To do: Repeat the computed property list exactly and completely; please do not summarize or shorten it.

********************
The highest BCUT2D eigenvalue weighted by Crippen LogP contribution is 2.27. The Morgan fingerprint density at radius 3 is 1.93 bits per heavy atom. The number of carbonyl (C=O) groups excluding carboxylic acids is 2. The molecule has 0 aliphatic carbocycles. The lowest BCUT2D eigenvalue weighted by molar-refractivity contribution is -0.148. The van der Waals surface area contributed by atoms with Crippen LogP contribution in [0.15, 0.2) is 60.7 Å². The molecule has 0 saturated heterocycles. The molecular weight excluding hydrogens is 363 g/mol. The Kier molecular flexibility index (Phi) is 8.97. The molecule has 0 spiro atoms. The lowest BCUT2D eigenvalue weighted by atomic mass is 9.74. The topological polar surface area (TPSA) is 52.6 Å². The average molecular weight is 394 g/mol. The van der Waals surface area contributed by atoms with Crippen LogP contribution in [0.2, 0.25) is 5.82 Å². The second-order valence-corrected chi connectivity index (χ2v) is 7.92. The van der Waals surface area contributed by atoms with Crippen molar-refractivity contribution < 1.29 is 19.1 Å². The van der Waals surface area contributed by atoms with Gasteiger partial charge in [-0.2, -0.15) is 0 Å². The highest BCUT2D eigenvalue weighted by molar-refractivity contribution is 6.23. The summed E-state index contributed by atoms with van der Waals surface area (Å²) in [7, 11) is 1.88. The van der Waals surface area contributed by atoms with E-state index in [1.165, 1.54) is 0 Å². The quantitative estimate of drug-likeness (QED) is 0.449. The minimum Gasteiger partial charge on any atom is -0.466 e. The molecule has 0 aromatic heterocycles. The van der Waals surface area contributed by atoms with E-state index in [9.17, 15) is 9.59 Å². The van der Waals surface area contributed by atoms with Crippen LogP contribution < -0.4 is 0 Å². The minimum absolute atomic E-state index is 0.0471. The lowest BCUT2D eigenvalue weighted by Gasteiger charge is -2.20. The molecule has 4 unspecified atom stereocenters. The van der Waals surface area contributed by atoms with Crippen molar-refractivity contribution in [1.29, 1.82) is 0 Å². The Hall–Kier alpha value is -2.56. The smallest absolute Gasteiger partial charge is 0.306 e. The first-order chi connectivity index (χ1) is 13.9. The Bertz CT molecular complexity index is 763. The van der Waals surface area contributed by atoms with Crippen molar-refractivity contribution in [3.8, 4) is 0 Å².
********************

The highest BCUT2D eigenvalue weighted by Crippen LogP contribution is 2.27. The Morgan fingerprint density at radius 3 is 1.93 bits per heavy atom. The number of carbonyl (C=O) groups excluding carboxylic acids is 2. The molecule has 0 aliphatic carbocycles. The lowest BCUT2D eigenvalue weighted by molar-refractivity contribution is -0.148. The van der Waals surface area contributed by atoms with Crippen LogP contribution in [0.15, 0.2) is 60.7 Å². The molecule has 0 saturated heterocycles. The molecular weight excluding hydrogens is 363 g/mol. The Kier molecular flexibility index (Phi) is 8.97. The molecule has 0 spiro atoms. The lowest BCUT2D eigenvalue weighted by atomic mass is 9.74. The topological polar surface area (TPSA) is 52.6 Å². The average molecular weight is 394 g/mol. The van der Waals surface area contributed by atoms with Crippen LogP contribution in [0.2, 0.25) is 5.82 Å². The second-order valence-corrected chi connectivity index (χ2v) is 7.92. The van der Waals surface area contributed by atoms with Crippen molar-refractivity contribution < 1.29 is 19.1 Å². The van der Waals surface area contributed by atoms with Gasteiger partial charge in [-0.2, -0.15) is 0 Å². The highest BCUT2D eigenvalue weighted by molar-refractivity contribution is 6.23. The summed E-state index contributed by atoms with van der Waals surface area (Å²) in [7, 11) is 1.88. The van der Waals surface area contributed by atoms with E-state index in [1.165, 1.54) is 0 Å². The quantitative estimate of drug-likeness (QED) is 0.449. The minimum Gasteiger partial charge on any atom is -0.466 e. The molecule has 0 aromatic heterocycles. The van der Waals surface area contributed by atoms with E-state index in [9.17, 15) is 9.59 Å². The van der Waals surface area contributed by atoms with Crippen LogP contribution < -0.4 is 0 Å². The minimum absolute atomic E-state index is 0.0471. The lowest BCUT2D eigenvalue weighted by Gasteiger charge is -2.20. The molecule has 4 unspecified atom stereocenters. The van der Waals surface area contributed by atoms with Crippen molar-refractivity contribution in [1.29, 1.82) is 0 Å². The Hall–Kier alpha value is -2.56. The smallest absolute Gasteiger partial charge is 0.306 e. The first-order chi connectivity index (χ1) is 13.9. The Bertz CT molecular complexity index is 763. The van der Waals surface area contributed by atoms with Crippen molar-refractivity contribution in [3.8, 4) is 0 Å².